S.F. Dispatch: JCC goers for Hillary


JTA’s Sue Fishkoff visited the JCC in San Francisco to see what people are thinking about the campaign. Here’s what she found:

The San Francisco Bay area is a hot battleground for the Democratic front-runners in the weeks leading up to the Feb. 5 California primary. In this heavily Democratic state, the Jewish community of this most liberal of California cities – a community that votes, and votes left – will be a plum prize for whichever candidate can snap it up.

Judging from what a dozen voters told JTA on Wednesday night last week at the San Francisco Jewish Community Center, U.S. Sen. Hillary Clinton (D-N.Y.) has the decisive edge.

Except for one Republican and one Libertarian, everyone interviewed was a registered Democrat. Two had already voted by mail, and most were firmly in the Clinton camp.

Lisa Mandelstein, 47, was the lone Edwards supporter. “I like his focus on working class Americans and the economics surrounding that, and I feel like keeping some attention on those issues,” she said.

And 45-year-old Andy S., who refused to give his last name, said he’s voting for Obama because of the man more than the message. “He’s potentially a little more honest, a little less political,” he opined.

But it was a Clinton crowd, even if much of the support seemeds tactical. Clinton, several told JTA, is the most electable Democrat, the candidate most likely to snatch the White House out of Republican hands.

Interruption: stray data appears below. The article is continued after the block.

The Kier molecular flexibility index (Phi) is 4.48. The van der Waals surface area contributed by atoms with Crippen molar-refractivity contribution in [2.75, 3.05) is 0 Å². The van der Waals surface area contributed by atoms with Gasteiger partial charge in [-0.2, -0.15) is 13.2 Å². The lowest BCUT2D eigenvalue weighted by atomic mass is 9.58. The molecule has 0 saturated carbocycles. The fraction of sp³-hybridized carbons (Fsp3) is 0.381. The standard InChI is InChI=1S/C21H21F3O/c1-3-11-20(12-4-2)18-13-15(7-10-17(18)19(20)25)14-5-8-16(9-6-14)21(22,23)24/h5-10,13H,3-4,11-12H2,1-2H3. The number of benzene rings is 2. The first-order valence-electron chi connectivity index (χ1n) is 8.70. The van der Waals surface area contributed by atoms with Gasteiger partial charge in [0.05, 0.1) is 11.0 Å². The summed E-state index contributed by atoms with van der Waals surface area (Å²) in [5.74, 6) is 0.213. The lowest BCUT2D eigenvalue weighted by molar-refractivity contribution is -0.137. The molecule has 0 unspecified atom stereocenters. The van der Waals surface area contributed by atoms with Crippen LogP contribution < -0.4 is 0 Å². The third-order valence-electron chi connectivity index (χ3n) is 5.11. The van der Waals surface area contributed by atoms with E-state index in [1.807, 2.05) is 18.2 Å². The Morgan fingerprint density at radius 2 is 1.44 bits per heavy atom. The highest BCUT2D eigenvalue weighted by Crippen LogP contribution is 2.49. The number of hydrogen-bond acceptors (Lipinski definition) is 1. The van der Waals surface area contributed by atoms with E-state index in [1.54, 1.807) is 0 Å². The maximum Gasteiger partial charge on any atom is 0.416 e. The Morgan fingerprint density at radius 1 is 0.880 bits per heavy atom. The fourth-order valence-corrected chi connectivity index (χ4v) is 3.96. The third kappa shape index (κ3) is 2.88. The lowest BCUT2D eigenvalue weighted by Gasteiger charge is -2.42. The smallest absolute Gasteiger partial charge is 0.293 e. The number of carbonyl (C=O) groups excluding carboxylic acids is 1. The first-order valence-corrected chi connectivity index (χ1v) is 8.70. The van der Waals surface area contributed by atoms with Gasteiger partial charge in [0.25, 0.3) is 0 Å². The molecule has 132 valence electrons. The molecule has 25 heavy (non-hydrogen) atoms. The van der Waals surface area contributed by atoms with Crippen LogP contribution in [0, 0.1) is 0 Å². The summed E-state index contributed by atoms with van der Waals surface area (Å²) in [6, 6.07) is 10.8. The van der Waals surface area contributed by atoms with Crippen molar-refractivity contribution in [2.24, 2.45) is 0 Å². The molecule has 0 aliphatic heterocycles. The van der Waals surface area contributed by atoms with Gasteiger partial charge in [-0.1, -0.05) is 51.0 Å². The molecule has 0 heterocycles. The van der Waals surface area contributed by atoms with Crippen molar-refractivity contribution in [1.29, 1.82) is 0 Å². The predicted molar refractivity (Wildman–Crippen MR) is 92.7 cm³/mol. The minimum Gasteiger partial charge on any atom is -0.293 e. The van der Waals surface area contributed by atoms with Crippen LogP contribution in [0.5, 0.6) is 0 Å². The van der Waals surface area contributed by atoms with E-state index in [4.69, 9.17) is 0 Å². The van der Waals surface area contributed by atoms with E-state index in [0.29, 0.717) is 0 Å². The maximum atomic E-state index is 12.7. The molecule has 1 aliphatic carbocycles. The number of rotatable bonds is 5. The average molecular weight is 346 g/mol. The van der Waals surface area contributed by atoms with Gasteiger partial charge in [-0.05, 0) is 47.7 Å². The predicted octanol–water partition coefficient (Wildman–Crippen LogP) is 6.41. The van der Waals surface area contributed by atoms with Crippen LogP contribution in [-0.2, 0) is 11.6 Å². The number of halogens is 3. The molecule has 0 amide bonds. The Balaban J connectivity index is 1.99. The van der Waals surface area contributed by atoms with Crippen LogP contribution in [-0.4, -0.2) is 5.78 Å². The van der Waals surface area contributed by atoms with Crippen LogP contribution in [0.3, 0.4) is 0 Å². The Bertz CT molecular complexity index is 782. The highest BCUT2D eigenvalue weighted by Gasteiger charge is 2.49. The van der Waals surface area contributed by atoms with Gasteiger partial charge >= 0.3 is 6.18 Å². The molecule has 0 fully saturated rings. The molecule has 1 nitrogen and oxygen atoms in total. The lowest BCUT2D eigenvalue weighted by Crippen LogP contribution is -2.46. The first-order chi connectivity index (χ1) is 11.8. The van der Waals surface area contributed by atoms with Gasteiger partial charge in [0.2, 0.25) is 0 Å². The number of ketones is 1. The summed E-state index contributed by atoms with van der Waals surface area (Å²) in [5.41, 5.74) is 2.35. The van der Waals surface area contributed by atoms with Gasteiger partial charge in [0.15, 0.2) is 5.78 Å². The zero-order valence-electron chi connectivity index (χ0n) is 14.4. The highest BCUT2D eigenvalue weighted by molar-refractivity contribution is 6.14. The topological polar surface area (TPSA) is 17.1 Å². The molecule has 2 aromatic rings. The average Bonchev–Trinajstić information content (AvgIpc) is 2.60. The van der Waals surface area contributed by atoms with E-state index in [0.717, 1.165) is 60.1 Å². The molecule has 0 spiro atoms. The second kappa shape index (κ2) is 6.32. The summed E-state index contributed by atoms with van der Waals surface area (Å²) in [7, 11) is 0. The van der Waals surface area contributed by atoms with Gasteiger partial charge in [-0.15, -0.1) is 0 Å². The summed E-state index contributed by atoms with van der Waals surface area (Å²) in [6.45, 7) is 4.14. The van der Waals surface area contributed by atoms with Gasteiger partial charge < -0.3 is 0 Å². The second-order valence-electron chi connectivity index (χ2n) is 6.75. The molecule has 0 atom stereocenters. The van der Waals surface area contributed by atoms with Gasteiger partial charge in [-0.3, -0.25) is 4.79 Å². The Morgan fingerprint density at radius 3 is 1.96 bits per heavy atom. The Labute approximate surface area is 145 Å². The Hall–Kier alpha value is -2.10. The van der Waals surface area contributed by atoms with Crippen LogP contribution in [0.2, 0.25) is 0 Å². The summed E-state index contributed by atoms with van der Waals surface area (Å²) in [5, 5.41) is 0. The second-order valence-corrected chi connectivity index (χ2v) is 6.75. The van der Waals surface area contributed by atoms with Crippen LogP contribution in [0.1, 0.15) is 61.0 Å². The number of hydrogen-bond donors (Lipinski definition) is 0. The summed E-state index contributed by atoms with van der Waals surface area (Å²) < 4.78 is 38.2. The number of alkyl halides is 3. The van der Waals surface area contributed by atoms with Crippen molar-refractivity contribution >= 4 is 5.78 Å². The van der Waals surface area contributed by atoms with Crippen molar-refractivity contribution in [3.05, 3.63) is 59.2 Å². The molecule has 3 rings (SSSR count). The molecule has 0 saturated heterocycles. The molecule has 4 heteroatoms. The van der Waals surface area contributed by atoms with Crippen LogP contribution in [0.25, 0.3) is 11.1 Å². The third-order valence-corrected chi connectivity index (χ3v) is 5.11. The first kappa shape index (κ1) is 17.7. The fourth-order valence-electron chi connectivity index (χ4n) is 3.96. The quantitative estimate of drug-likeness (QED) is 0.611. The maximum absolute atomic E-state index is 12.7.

“I don’t think Obama can win the November election,” said Stefanie Kohn, 36, who said she hasn’t yet made up her mind, but is “seriously leaning towards” Clinton.

“It’s those swing voters, the middle of the country,” said her sister, Alyson Kohn, 40, in agreement. “Are they really going to vote for a black man?”

Neither candidate excites the Kohn sisters –”they’re not far enough left for me,” Stefanie said – but kicking out the Republicans from the White House is uppermost in their minds.

“Electability is huge,” Stefanie said, adding that Clinton’s experience in “knowing how to work Washington” is also important to her.

That’s what Dan Peshkin, 34, said. He’s backing Clinton because of “her judgement, her experience, and I like her husband, and the people they’ll bring with them.”

The Clintons as a package deal appealed to several voters. “We’ll get Bill again,” Stefanie Kohn enthused.

And while Israel is important to most of these voters, few saw a big enough difference between the Democratic candidates to sway them. Those who did see a difference are choosing Clinton.

“I do think she would provide more security for Israel,” said Lynne August, 57, who added that one of her “great wishes” is “to see a female president in my lifetime.”

“Israel is a very big factor for me,” said 34-year-old Amanda Vassigh, adding that Clinton “is a realist, and she understands the United States has to stand with Israel. And if she wants the Jewish vote, she has to stand with Israel.”

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